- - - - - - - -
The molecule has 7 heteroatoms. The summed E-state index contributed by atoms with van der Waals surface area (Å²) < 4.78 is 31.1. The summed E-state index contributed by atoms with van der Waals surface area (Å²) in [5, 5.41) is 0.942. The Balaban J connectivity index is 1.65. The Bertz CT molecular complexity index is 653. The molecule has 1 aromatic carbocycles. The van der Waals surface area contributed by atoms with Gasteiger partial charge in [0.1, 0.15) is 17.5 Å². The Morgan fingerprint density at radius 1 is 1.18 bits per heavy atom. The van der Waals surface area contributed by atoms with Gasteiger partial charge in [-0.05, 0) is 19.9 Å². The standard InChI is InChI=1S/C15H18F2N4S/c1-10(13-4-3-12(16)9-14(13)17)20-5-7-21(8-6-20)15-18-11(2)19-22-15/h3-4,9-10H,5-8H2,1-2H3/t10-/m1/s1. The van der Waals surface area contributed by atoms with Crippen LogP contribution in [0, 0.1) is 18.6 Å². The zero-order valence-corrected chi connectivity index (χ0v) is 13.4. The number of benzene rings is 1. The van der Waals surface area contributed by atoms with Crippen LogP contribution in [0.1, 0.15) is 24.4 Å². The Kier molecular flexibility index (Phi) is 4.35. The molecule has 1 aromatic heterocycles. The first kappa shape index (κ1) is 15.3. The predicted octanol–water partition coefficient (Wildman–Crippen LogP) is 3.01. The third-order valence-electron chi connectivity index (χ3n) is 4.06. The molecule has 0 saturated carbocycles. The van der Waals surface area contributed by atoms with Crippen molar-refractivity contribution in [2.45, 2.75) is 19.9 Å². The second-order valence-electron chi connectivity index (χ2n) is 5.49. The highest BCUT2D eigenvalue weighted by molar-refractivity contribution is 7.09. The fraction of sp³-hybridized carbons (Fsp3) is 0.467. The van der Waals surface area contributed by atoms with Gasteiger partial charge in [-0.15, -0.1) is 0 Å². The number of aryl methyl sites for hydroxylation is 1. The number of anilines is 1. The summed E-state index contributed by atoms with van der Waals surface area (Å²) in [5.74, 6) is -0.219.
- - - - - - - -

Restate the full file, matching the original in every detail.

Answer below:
The molecule has 7 heteroatoms. The summed E-state index contributed by atoms with van der Waals surface area (Å²) < 4.78 is 31.1. The summed E-state index contributed by atoms with van der Waals surface area (Å²) in [5, 5.41) is 0.942. The Balaban J connectivity index is 1.65. The Bertz CT molecular complexity index is 653. The molecule has 1 aromatic carbocycles. The van der Waals surface area contributed by atoms with Gasteiger partial charge in [0.1, 0.15) is 17.5 Å². The Morgan fingerprint density at radius 1 is 1.18 bits per heavy atom. The van der Waals surface area contributed by atoms with Gasteiger partial charge in [-0.05, 0) is 19.9 Å². The standard InChI is InChI=1S/C15H18F2N4S/c1-10(13-4-3-12(16)9-14(13)17)20-5-7-21(8-6-20)15-18-11(2)19-22-15/h3-4,9-10H,5-8H2,1-2H3/t10-/m1/s1. The van der Waals surface area contributed by atoms with Crippen LogP contribution in [0, 0.1) is 18.6 Å². The zero-order valence-corrected chi connectivity index (χ0v) is 13.4. The number of benzene rings is 1. The van der Waals surface area contributed by atoms with Crippen LogP contribution in [0.1, 0.15) is 24.4 Å². The Kier molecular flexibility index (Phi) is 4.35. The molecule has 1 aromatic heterocycles. The first kappa shape index (κ1) is 15.3. The predicted octanol–water partition coefficient (Wildman–Crippen LogP) is 3.01. The third-order valence-electron chi connectivity index (χ3n) is 4.06. The molecule has 0 saturated carbocycles. The van der Waals surface area contributed by atoms with Crippen molar-refractivity contribution in [2.45, 2.75) is 19.9 Å². The second-order valence-electron chi connectivity index (χ2n) is 5.49. The highest BCUT2D eigenvalue weighted by molar-refractivity contribution is 7.09. The fraction of sp³-hybridized carbons (Fsp3) is 0.467. The van der Waals surface area contributed by atoms with Gasteiger partial charge in [-0.15, -0.1) is 0 Å². The number of aryl methyl sites for hydroxylation is 1. The number of anilines is 1. The summed E-state index contributed by atoms with van der Waals surface area (Å²) in [5.74, 6) is -0.219.